By Karen Petrou
- Although a new BIS report finally takes seriously the proposition that central banks may inadvertently increase economic inequality, it goes on to dismiss it because any inequality impact is said to be short-lived thanks to fiscal policy.
- However, neither short-lived inequality nor effective fiscal clean-up is substantiated by data in the U.S.
- But, while the BIS at least acknowledges some inequality impact, the Federal Reserve is obdurate that it doesn’t make economic inequality even a little bit worse. This means prolonged policy with still more profound anti-equality impact.
It is the purpose of this blog and my new book to show not just that monetary and regulatory policy may increase economic inequality, but also that the Fed’s policies since at least 2010 in fact did so. This isn’t an academic exercise – it’s an effort to show as analytically as possible how monetary policy exacerbates inequality so monetary policy alters course before inequality’s systemic, political, and human cost grow still higher. However, disciplined analytics that power up effective advocacy must be open to correction. This blog post thus looks first at a new, if halting, acknowledgement of at least some inequality impact from the Bank for International Settlements and then the Fed’s still-stout denial that it has any responsibility for the growing U.S. wealth and income divide.
Continue reading “The Central-Bank Inequality Excuse and Why It’s No Exoneration”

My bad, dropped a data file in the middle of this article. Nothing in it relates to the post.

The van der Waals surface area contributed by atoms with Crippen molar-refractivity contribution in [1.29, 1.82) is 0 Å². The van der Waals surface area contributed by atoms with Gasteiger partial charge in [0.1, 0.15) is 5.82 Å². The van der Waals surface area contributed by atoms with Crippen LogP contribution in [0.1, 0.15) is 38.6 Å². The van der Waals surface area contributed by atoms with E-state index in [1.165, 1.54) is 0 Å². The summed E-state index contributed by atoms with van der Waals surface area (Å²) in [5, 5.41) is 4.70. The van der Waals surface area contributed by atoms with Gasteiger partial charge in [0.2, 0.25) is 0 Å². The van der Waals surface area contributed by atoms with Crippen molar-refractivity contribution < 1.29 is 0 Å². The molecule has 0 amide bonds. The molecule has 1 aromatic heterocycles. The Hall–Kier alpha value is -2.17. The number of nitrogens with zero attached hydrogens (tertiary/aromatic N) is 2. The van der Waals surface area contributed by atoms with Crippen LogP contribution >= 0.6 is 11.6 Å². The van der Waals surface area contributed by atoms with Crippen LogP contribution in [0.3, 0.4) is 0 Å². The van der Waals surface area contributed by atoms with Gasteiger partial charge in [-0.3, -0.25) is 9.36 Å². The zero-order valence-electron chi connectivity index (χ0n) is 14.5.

By Karen Petrou
As the COVID crisis continues, some have speculated that wealth inequality will drop because it did in the 1400s during the Black Death. However, this cure is not only of course considerably worse than the disease, but it’s also no cure. Economic inequality is a cumulative process – the worse off you are, the worse off you get unless something positive reverses this compound effect. Conversely, the better off, the still more comfortable unless something comes along to redistribute your gains, however well or ill gotten. Given how unequal the U.S. was before COVID, it will surely get only more so now, especially if the Fed stays the course with trillions for financial markets and pennies for everyone else. Continue reading “Inequality Rising”
By Karen Shaw Petrou and Basil N. Petrou
On June 20, FRB Chairman Powell said, “Nine years into an expansion that has sometimes proceeded slowly, the U.S. economy is performing very well.” Although Mr. Powell noted low labor participation, puzzling inflation, and problematic wage growth, he said that all will come right as long as the Fed stays the course. No mention was made of unprecedented U.S. income and wealth inequality or of a housing market serving mostly the oldest, wealthiest, and most coastal among us. Too bad – inequality and the impediments to effective monetary-policy transmission it erects are among the most important reasons that the nine years Mr. Powell cites have seen the slowest recovery in decades in concert with new threats to financial stability. Continue reading “Disquiet on the Home Front”
By Karen Shaw Petrou
On Tuesday, FRB Chairman Powell delivered a strongly-positive statement on the state of the U.S. economy. Citing factors such as recent wage growth and employment, Mr. Powell is far more worried about keeping the good times going than about how inequitably the good times deliver the goodies across the gaping U.S. income and wealth divide. This is setting monetary and regulatory policy the same way a diver looking only at a calm, blue surface jumps into a lake and breaks his neck. Continue reading “Still Economic Waters Hide Lurking Danger”